Moderation in Store for the Canadian Housing Market

July 25, 2011 Comments off

Moderation in Store for the Canadian Housing Market (PDF)
Source: TD Economics

Canada’s housing market appears set for a moderate correction, with resale activity and average prices projected to decline by roughly 15.2% and 10.2%, respectively, over the next two years. A combination of more subdued job and household income growth, rising interest rates, the recent tightening in borrowing rules for insured mortgages and fewer first time home buyers are expected to be the chief culprits behind the slowdown. With most of these drivers expected to remain supportive to housing demand in the very near term, we anticipate that the brunt of this adjustment will take place in 2012 and into 2013.

This overall picture hides considerable variations in regional performances. Among the twelve major markets profiled in this report, Vancouver and Toronto look poised for larger-than-average declines over the next few years, reflecting in part their exposure to the condominium segment, which appears particularly ripe for a correction. At the other end of the spectrum, prospects are considerably better for housing markets in Calgary, Edmonton and Regina. Still, no market is likely to experience a housing boom over the medium term.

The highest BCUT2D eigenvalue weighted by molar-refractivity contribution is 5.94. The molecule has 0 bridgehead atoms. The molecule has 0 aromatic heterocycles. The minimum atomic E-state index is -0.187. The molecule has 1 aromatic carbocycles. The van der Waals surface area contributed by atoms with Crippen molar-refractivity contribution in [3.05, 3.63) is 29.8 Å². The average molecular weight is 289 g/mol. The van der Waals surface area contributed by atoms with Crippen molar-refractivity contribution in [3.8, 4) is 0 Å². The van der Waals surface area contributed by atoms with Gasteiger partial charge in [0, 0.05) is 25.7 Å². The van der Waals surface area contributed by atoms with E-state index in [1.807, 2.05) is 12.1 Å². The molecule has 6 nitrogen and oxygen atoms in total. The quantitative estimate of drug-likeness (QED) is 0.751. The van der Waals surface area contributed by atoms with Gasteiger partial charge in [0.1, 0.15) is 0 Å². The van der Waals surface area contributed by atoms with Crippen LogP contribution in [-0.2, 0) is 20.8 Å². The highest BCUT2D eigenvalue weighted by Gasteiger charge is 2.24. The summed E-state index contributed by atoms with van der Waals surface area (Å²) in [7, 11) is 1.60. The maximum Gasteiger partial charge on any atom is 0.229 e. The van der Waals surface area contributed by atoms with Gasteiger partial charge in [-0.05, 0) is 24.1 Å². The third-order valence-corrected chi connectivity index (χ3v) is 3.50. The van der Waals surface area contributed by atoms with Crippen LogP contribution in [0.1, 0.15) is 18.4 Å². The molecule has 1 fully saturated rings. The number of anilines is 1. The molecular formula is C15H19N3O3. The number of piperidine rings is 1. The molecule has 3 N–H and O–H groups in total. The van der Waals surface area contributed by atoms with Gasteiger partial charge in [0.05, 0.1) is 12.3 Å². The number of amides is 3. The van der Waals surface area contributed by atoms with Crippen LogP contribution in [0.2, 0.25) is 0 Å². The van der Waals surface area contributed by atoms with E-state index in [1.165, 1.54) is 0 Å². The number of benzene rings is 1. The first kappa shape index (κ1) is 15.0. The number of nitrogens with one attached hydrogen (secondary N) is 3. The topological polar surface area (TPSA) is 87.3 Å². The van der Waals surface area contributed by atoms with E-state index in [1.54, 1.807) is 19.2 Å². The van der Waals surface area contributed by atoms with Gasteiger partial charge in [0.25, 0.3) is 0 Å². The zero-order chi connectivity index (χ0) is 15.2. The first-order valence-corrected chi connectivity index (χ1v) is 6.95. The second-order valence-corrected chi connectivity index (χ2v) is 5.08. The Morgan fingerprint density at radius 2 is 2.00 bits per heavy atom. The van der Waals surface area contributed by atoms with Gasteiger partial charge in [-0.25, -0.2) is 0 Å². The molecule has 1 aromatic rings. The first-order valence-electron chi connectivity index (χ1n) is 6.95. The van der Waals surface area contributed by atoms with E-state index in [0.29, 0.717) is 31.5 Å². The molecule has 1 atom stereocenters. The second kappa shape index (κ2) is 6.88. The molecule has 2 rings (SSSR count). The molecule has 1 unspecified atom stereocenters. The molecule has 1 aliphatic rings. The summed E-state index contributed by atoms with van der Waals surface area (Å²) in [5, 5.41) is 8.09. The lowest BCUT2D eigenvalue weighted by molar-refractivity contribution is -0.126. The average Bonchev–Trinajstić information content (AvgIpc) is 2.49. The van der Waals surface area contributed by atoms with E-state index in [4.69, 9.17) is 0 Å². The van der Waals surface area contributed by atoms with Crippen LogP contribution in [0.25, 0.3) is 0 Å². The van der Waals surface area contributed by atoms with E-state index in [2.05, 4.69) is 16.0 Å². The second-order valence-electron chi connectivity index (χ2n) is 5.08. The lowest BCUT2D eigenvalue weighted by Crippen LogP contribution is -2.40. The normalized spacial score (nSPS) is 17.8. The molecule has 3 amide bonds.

Answers to Common Questions on Canadian Inflation

June 9, 2011 Comments off

Answers to Common Questions on Canadian Inflation
Source: TD Economics

When we speak to clients, few economic indicators generate the same number of questions as inflation. Why does the central bank strip away gasoline prices from its chosen measure of consumer price inflation? How is it that Canadian prices are higher than U.S. prices when the currency is at parity with the U.S. dollar? In particular, we find there is often skepticism that the measured inflation rate — currently 3.3% on a year-over-year basis — accurately captures the true increases in the cost of living. In this report, we attempt to provide answers to some of the most frequent questtions pertaining to trends in consumer prices.

Small Businesses Will Reclaim the Driver’s Seat Behind the Economic Engine

May 12, 2011 Comments off

Small Businesses Will Reclaim the Driver’s Seat Behind the Economic Engine (PDF)
Source: TD Economics


  • For small and medium-sized businesses, the Great Recession was a horrible house guest — it arrived early and stayed late.
  • SMEs lagged the recovery due to a high concentration in the hardest hit sectors and tight credit conditions that were made worse by having collateral tied to real estate. One in Five SMEs borrow against residential real estate for business.
  • Of the two influences, the mix of industry concentration seems to be the bigger issue holding SMEs back. Fortunately, the recovery is now broading out beyond the manufacturing sector, allowing SMEs to grab hold.